Post signs along the border of your source water protection area to notify people that any pollution in that area can affect the quality of local drinking water.

Use and dispose of harmful materials properly

Easy Things You Can Do To Protect Drinking Water SourcesDon’t dump hazardous waste on the ground. It can contaminate the soil, which could also contaminate the groundwater or nearby surface water. A number of products used at home contain hazardous or toxic substances that can contaminate ground or surface waters, such as:

  • Motor oil
  • Pesticides
  • Leftover paints or paint cans
  • Mothballs
  • Flea collars
  • Household cleaners
  • A number of medicines

Don’t overuse pesticides or fertilizers. Many fertilizers and pesticides contain hazardous chemicals. These can travel through the soil and contaminate groundwater. If you feel you must use these chemicals, please remember to use them in moderation.

Volunteer in your community

Find a watershed or wellhead protection organization or source water collaborative in your community and volunteer to help. If there are no active groups, consider starting one.

Join in a beach, stream, or wetland cleanup

ACT: In Your Community | US EPA

You can make new friends while you help protect source water.

Prepare a presentation about your watershed for a school or civic organization

Discuss water quality threats, including the dangers of polluted runoff and habitat loss. In your presentation, highlight actions people can take to protect water quality, such as limiting fertilizer use and eliminating the use of herbicides and pesticides.

Organize a storm drain stenciling project

Clean Ocean Action: Step-by-StepStencil a message next to the street drain. This will remind people not to dump waste into a street drain because the water drains to the river. Use simple images and words when stenciling to help make the connection, such as:

  • Fish
  • Lakes
  • Streams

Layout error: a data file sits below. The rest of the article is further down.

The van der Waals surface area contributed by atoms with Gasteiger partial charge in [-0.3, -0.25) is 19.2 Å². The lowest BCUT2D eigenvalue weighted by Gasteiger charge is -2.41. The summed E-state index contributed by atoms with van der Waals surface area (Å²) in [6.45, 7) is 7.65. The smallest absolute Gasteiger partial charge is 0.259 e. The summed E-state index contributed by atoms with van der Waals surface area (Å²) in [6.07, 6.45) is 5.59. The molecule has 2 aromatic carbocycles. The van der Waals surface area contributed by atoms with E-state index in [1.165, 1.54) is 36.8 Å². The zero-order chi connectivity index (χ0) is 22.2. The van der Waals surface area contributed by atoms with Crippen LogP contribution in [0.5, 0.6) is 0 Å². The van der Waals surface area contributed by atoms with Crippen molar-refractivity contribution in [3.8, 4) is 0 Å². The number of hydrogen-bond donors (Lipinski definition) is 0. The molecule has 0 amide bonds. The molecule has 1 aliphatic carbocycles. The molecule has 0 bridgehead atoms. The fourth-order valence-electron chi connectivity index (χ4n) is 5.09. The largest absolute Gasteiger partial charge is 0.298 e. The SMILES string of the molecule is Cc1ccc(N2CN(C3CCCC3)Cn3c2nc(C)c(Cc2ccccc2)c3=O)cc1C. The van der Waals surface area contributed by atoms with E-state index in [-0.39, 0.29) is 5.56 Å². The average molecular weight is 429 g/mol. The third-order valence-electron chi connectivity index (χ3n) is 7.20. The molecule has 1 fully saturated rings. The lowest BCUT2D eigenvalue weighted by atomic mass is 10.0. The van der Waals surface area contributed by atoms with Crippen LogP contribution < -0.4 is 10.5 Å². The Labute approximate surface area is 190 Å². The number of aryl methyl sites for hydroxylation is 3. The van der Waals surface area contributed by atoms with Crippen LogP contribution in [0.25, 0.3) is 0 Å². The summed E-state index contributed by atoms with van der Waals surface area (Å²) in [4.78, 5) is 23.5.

• Bays
  • Groundwater
  • Oceans
  • “Protect Your Water” logo with the image of a glass and faucet

You can also use stencils to produce and distribute a flyer to your neighbors. Remind residents that storm drains dump directly into their local water source.

Categories: General

Finding Other Water Sources in an Emergency

Other sources of clean and safe water can be found inside and outside the home. The following are possible sources of water:

Preparing a Home Water Supply | Water, Sanitation, & Hygiene-related  Emergencies & and Outbreaks | Healthy Water | CDC

Inside the Home

  • Water from your home’s tap water heater tank. This refers to the tank that connects to the water that comes out of your faucets and showerheads. (This is different than the tank used to supply hot water to radiators in older homes. In these homes, be sure to use the tap water heater tank, not the home heating system tank.)
  • Melted ice cubes made with water that was not contaminated
  • Water from your home’s toilet tank (not from the bowl), if it is clear and has not been chemically treated with toilet cleaners such as those that change the color of the water
  • Liquid from canned fruit and vegetables
  • Water from swimming pools and spas can be used for personal hygiene, cleaning, and related uses, but not for drinking.

Listen to reports from local officials for advice on water precautions in your home. It may be necessary to shut off the main water valve to your home to prevent contaminants from entering pipes in your home.

Outside the Home

Drinking water supply - KPMG Global